I did a better job of that the following week at the Verizon Heritage, shooting 65-66 on the weekend to vault into a tie for second place. Still, I finished 10 shots back of winner Brian Gay. Second place never felt so far away.
I took several weeks off following the Verizon Heritage, which gave my swing coach, Pat Goss, and I the opportunity to work on a few mechanical things. The first order of business was to learn how to better move the ball from right to left. Augusta Nationals curved fairways favor a draw, and Im not comfortable hitting that shot, especially when the wind is blowing hard from left to right and I need to hold the ball against the breeze. There are plenty of holes out there that demand this sort of shot, and I need to shape it better.
For me, the key to hitting a draw is getting the club started back on the right path, which is in and up. I preset this path by closing my stance so that my shoulders point slightly right of the target line. My forearms and hands are in line with my shoulders. From here, I start the club back with my hands, moving the handle in toward my body while hinging the clubhead up so the toe points toward the sky. This is important: The sooner I get my wrists hinged, the easier time I have keeping the club on-plane and getting the face square at the top of my swing. My left wrist is cupped slightly and my shaft plane more vertical at the top, not flat and laid off. When Im swinging well, the shaft is high above my head and theres some space between my left shoulder and chin. From this position, its easy to swing the club back down on-plane and release it properly.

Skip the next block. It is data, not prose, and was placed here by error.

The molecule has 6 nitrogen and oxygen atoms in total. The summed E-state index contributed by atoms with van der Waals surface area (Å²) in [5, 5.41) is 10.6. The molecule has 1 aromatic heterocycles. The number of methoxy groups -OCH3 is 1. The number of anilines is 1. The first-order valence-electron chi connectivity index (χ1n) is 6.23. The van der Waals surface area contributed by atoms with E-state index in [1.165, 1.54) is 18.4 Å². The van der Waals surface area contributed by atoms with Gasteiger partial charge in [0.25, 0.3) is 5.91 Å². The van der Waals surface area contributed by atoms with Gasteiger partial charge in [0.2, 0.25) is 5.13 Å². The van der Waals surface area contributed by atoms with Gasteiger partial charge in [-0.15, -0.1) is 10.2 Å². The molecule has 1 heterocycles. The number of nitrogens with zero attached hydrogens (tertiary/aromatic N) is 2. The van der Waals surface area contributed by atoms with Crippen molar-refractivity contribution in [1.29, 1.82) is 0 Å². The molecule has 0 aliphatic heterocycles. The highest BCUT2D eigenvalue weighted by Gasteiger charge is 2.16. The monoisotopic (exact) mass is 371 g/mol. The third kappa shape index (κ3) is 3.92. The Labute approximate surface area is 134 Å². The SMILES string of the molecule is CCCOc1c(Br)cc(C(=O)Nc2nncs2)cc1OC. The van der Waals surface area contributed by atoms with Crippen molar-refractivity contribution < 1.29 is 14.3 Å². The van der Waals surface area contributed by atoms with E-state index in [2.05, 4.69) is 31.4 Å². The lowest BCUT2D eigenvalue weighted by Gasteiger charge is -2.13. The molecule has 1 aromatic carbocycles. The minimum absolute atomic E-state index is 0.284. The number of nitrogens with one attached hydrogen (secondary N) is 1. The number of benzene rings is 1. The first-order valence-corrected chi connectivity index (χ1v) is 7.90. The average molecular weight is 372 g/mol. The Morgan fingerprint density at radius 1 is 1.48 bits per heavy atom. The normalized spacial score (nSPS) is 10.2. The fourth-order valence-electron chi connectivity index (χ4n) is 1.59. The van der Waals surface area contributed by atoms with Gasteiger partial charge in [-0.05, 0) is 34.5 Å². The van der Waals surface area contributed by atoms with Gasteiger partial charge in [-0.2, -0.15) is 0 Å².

I'll hit a lot of shots in practice with my right foot back. This is a good drill if you want to learn how to hit a draw because it promotes the proper inside path on the takeaway, and it also helps you to make a better turn behind the ball. Another thing it does is prevent you from backing up on the downswing, so you can release the club from the inside.
The added benefit of the draw is that it takes a lot of pressure off my surgically-repaired left wrist. If I get the club laid off and the face shut at the top of my swing, the club gets stuck behind me (on the downswing) and Ive got to flip real hard with my hands to move the ball to my target. That puts a lot of strain on my wrist. Another plus is my misses tend to leak to the right, and if I can draw the ball more consistently I should be able to eliminate these right shots entirely. Thats music to my ears.
Editors Note: Two-time PGA Tour winner and European Ryder Cup team member Luke Donald will be writing a monthly column for GolfChannel.com throughout the remainder of the 2009 season. The focus of the column will be What Im Working On, and will give you an inside look into life on the PGA Tour from one of the games elite players.